Breakdown: Why the moon has different phases

Breakdown: Why the moon has different phases

MEMPHIS, Tenn. (WMC) - When you look up at the moon, it may have a different shape depending on which phase it is in. Since the moon is orbiting around Earth, it will have different shadows based on it’s location between Earth and the sun. These different day (light) and night (dark) sides are what we call moon phases.

The only source of light in our solar system is the sun, so the moon will look brighter when the sun is reflecting off moon’s surface. The sun will always light up one side of the moon, but the side not facing the sun will appear dark.

After the night of the full moon, every following night less and less of the moon will be illuminated. Eventually, the moon will reach a point in orbit where it will look completely dark. This is because the light side is facing completely towards the sun and the dark side is facing towards earth. This is called a new moon.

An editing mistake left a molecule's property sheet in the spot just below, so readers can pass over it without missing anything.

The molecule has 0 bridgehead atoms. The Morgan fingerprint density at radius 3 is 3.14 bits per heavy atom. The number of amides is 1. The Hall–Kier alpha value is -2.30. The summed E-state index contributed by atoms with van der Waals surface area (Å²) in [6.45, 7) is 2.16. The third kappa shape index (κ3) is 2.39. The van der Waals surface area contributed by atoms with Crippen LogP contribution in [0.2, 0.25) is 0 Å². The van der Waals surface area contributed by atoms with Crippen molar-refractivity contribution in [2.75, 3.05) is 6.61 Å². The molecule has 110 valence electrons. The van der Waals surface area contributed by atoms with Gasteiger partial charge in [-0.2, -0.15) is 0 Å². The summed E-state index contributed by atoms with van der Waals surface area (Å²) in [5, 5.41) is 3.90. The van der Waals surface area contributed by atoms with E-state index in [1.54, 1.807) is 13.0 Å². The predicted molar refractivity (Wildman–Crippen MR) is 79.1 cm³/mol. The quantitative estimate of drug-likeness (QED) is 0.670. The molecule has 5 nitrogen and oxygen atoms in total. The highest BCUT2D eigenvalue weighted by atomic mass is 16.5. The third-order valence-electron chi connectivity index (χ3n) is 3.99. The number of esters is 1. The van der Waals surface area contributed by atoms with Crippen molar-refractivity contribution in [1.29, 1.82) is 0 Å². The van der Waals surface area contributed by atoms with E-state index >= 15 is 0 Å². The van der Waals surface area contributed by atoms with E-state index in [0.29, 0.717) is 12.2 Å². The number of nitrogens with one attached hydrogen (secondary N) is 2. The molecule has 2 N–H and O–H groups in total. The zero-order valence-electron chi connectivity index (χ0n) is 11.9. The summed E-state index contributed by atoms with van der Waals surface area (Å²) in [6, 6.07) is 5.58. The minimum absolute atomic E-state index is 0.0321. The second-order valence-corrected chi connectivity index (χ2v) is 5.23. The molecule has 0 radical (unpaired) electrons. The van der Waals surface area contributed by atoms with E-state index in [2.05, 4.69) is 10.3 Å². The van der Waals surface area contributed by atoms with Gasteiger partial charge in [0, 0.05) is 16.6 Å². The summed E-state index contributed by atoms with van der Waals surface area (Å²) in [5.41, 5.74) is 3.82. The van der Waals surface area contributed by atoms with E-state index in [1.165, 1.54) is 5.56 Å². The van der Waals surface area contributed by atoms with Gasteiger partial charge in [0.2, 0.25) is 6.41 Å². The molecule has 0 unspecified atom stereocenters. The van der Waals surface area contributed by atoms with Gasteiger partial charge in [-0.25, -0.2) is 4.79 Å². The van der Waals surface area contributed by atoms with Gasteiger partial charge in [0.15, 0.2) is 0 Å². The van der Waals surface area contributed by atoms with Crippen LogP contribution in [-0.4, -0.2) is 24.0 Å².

πŸŒ‘ New: You cannot see the moon.

πŸŒ’ Waxing Crescent: The moon is a thin crescent of light on the right.

πŸŒ“ First Quarter: The first quarter phase as a half moon.

πŸŒ” Waxing Gibbous: Between a half moon and full moon. Waxing means the light area is getting bigger

πŸŒ• Full: The moon is completely illuminated.

πŸŒ– Waning Gibbous: Between a half moon and full moon. Waning means it is getting smaller.

πŸŒ— Third Quarter: Looks like a half moon.

🌘 Waning Crescent: In the Northern Hemisphere, a thin crescent of light on the left.

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